The showcase is an entertainment conference introducing upcoming Disney content to be shown on their streaming service and the silver screen, hosted ahead of the company’s 100th anniversary next year.
Among the APAC originals, which Disney ambitiously plans to release 50 of by next year, the 12 Korean originals were the most planned for a single country, next to six Indonesian originals, four Japanese originals and two originals from Australia and New Zealand.
“Korean culture and content are at the center of attention for the global audience,” Kim So-yeon, CEO of Disney+ Korea, said during the event. “Disney plans to continue expanding its Korean content lineup, collaborating with domestic creators, to bring excellent narratives and introduce them to the world.”
Luke Kang, president of The Walt Disney Company APAC, also lauded the achievements made by its Korean originals, saying that Korean dramas have “performed beyond our expectations” and that “now, consumers want more.”
Series waiting to be released on Disney+ this month are “Connect” by Japanese director Takashi Miike starring Jung Hae-in, Go Kyung-pyo and Kim Hye-jun, and “Big Bet” by Kang Yun-sung starring Choi Min-sik, Son Suk-ku, Lee Dong-hwi and Heo Sung-tae.
“Connect,” which is based on the Naver Webtoon with the same title, revolves around a man named Dong-soo who is kidnapped by organ hunters who remove one of his eyes. When his eye gets transplanted into the body of a serial killer, Dong-soo catches momentary glimpses into what the killer sees, and he becomes determined to catch the killer and get his eye back.
“Connect” is the first Korean-language drama series directed by a Japanese filmmaker. Miike is well-known for his depiction of bizarre mutilations such as in “Ichi the Killer” (2001) and “Gozu” (2003).
“I have been a fan of Korean content,” Miike said. “As I watched Korean content, I’ve come to contemplate the difference between [Korean] and Japanese actors, and, on the fundamental level, their level of passion is different. Korean actors are passionate, they are powerful, not to mention their acting skills, and they possess the essentials that actors must have.”
“Big Bet” is another highly-anticipated title on the line up, marking the return of Choi to the small screen over two decades after “Love and Separation,” which aired on Korean broadcaster MBC in 1997. The series is directed by Kang Yun-sung, who took helm of the hit action-crime film “The Outlaws” (2017), which fronted Ma Dong-seok as the beast cop Ma Seok-do.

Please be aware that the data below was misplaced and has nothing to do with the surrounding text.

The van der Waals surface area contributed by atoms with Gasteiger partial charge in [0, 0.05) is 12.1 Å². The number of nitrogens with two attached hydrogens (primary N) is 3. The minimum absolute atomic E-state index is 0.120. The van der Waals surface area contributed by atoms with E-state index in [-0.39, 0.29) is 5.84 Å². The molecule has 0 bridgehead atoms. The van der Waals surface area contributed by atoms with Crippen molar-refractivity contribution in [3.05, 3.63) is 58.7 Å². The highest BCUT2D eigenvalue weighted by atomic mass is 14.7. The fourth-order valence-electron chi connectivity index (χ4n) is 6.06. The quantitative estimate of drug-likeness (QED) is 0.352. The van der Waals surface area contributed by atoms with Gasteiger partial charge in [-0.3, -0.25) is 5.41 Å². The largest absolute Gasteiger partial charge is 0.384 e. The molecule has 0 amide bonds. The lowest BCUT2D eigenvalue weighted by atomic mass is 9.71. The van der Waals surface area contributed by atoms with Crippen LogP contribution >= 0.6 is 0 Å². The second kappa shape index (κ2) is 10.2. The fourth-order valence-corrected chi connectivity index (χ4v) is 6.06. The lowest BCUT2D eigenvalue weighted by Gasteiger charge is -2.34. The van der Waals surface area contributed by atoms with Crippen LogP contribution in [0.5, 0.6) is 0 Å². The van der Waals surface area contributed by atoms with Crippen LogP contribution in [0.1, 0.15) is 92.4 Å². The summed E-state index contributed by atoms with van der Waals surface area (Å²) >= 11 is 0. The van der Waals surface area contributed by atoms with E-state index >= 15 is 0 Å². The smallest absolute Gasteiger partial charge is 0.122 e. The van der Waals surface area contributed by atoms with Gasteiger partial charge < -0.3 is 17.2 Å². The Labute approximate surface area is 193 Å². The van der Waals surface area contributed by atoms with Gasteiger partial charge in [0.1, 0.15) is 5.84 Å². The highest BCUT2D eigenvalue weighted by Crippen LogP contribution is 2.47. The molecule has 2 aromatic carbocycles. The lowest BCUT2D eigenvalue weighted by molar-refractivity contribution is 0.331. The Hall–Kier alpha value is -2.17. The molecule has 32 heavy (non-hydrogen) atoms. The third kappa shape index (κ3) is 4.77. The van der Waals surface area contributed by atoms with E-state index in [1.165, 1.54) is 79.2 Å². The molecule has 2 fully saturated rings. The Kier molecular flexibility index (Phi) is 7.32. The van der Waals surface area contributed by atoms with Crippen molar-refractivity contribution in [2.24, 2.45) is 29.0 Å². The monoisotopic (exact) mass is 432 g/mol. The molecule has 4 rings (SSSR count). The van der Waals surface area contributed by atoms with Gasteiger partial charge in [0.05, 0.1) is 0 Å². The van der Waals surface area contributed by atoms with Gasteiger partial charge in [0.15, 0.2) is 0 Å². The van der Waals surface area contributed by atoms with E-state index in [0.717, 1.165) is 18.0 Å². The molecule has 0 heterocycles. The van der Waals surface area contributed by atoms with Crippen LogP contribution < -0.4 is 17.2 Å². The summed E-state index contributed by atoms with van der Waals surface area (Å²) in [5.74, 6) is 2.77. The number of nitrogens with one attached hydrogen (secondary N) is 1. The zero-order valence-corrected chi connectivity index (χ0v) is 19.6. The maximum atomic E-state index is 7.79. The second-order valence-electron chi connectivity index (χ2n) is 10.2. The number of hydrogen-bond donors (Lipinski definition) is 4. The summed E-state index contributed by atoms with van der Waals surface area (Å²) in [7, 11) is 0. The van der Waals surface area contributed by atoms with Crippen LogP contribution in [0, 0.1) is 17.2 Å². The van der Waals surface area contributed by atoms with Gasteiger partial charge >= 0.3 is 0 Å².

For “Big Bet,” the series revolves around Choi, who portrays a legendary figure in the Philippines’ casino world. The series also stars Son and Heo, who each shot to stardom through JTBC drama series “My Liberation Notes” (2022) and Netflix’s dystopian hit “Squid Game” (2021).
Director Kang is known for adapting real-life events as a source of action thriller and entertainment, as he did for “The Outlaws,” which was based off of the real-life model of a police detective named Yoon Seok-ho. Likewise, for “Big Bet,” Kang traveled to the Philippines to personally interview people who run casinos.
“I wrote the story based on the variety of people I met in casinos,” Kang said. “It’s a mixture of fiction and real events. […] I took care to focus on the realistic aspects of the series so that when the audience watches ‘Big Bet,’ they would become convinced that this world of casinos exists somewhere.”
Other upcoming drama series are “Call It Love” starring Kim Young-kwang and Lee Sung-kyoung; “Moving” starring Ryu Seung-ryong, Han Hyo-joo and Zo In-sung; “Worst of Evil” starring Ji Chang-wook, Wi Ha-jun and Lim Se-mi; and “RACE” starring Lee Yeon-hee, Moon So-ri, Hong Jong-hyun and Chung Yun-ho. Series scheduled for a second season are “Shadow Detective” starring Lee Sung-min, Gyeong Su-jin and Lee Hak-joo and “Soundtrack #2,” for which the cast has yet to be announced.
Variety show “The Zone 2: Survival Mission” starring Yu Jae-seok, Lee Kwang-soo and Kwon Yu-ri will also return for another season.
In the K-pop category, “Super Junior: The Last Man Standing,” “NCT 127 The Lost Boys” (working title), “J-Hope Solo Documentary” (working title) and “BTS Monuments: Beyond the Star” are slated to be released exclusively on the streaming platform.
Disney hopes to ride on the global fame of Hallyu and K-content by casting popular Korean actors and K-pop artists for its originals. Korean productions also have an advantage in discovering gripping narratives, as webtoons and web novels began to be actively adapted on screen. Among domestic users, however, the streaming platform still has a long way to go: According to an August report on the domestic streaming market by market tracker Mobile Index, Disney+ sits at No. 6 with monthly active users at 1.68 million, far behind other streaming services such as Netflix, Wavve, Tving and Coupang Play. Netflix has the most with approximately 12.14 million users.
BY LEE JAE-LIM [email@example.com]